However, soon Arcite is summoned to the palace, and he ends up being banished from Athens. He’s told that he doesn’t have to go home, but he can’t stay in Athens. Arcite starts to head back to Thebes, but then he finds out that Athens is having a field day (by that I mean a day of sports and competition, not in the colloquial sense of the word) he decides to disguise himself and compete in the hopes of winning Emilia’s heart (and / or getting Palamon’s goat.) (Winning Emilia is no small feat given Emilia’s high standards and – given her adoring talk of her relationship with a friend named Flavina – a likely lesbian inclination.) But we’ve established that Arcite is a man among men, and he trounces the competition, and – in doing so — does get to meet Emilia.

Meanwhile, back in the jail, Palamon is no slouch himself. By way of a combination of charisma and machismo, the jailer’s daughter has fallen as fast and stupid for him as he did for Emilia. The daughter ends up breaking Palamon out of jail. Shortly after that, the she goes coo-coo for coco puffs insane when she realizes: a.) being a commoner, Palamon could never fall for her, and b.) in all probability her father will be hanged when Theseus realizes Palamon is no longer in the prison, and her father’s blood will be on her hands.

Palamon and Arcite meet. Palamon has not cooled down, and is more ready than ever to kill his kinsman — but in a duel, because he’s a gentleman, not a heathen. Arcite provides food and medicine, and tells Palamon he’ll back in a week with two swords and two suits of armor so they can hold their deathmatch in a style befitting gentlemen. I don’t know how much it was intended, but the absurdist humor of these two men alternatingly assisting and threatening to gut one another is hilarious. One could build a Monty Python sketch on it with some tweaking and exaggeration.

Palamon is good to his word, and (after helping each other on with the other’s armor) the two commence their duel, but are interrupted by a deus ex machina hunting trip featuring Theseus, Hippolyta (his wife), Emilia, and Pirithous (a gentleman friend of Theseus’s.) Theseus is angry and is ready to have the two men hauled off for execution. The kinsmen genteelly request that they be allowed to finish out the duel so that one of them will die a little ahead of the other by the other’s hand. Theseus denies this request, but everyone loves these dudes (even Pirithous seems to have a bro-crush on them) and they all intercede.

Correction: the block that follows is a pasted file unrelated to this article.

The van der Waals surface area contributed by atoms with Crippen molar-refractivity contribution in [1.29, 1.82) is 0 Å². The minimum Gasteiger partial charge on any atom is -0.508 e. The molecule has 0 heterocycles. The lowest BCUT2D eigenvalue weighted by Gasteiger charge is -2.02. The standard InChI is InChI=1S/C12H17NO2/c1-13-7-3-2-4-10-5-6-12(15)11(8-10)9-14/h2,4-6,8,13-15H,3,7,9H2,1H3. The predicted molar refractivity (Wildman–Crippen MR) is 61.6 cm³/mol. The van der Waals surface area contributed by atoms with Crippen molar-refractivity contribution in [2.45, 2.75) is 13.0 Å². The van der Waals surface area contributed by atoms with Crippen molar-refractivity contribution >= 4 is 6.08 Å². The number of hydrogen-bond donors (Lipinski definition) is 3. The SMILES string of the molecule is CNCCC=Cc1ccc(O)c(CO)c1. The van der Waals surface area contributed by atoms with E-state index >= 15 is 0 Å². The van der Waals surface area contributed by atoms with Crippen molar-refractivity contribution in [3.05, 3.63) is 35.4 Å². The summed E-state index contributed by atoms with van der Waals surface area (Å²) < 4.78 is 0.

Theseus has a change of heart. He offers Emilia the option of picking which one she’ll marry, and the other will be executed. Emilia says thanks for the offer of god-like powers, but that she’ll pass. She says she’ll marry whichever one comes out alive, but she’s not going to be judge, jury, and executioner. Then Theseus tells the two kinsmen to leave for one month, during which time they are to be civil to each other. When they come back, they’ll bring three knights with them. (BTW, bad deal for the knights who also die if their boy doesn’t win the competition, but they are all knightly stoic about it.) Then they’ll have a competition in which whichever man can force the other man to touch a pillar will win Emilia’s hand and the other one will be executed.

I’ll leave the reader to read how it plays out. I believe I read that this play was called a comedy on its playbill, but its one of the plays that there is no consensus in categorizing. Unlike “Macbeth,” which is always called a tragedy, or “Taming of the Shrew” which is uniformly labeled comedy, there is significant difference of opinion on this one.

All the while the two noble kinsmen’s stories are playing out, a subplot is afoot in which the jailer’s daughter has gone mad, and efforts are being made to snap her out of it. It turns out that her father, the jailer, was not in danger because Palamon didn’t rat her out, and probably because Theseus assumed Palamon burned through the locks with a smoldering look.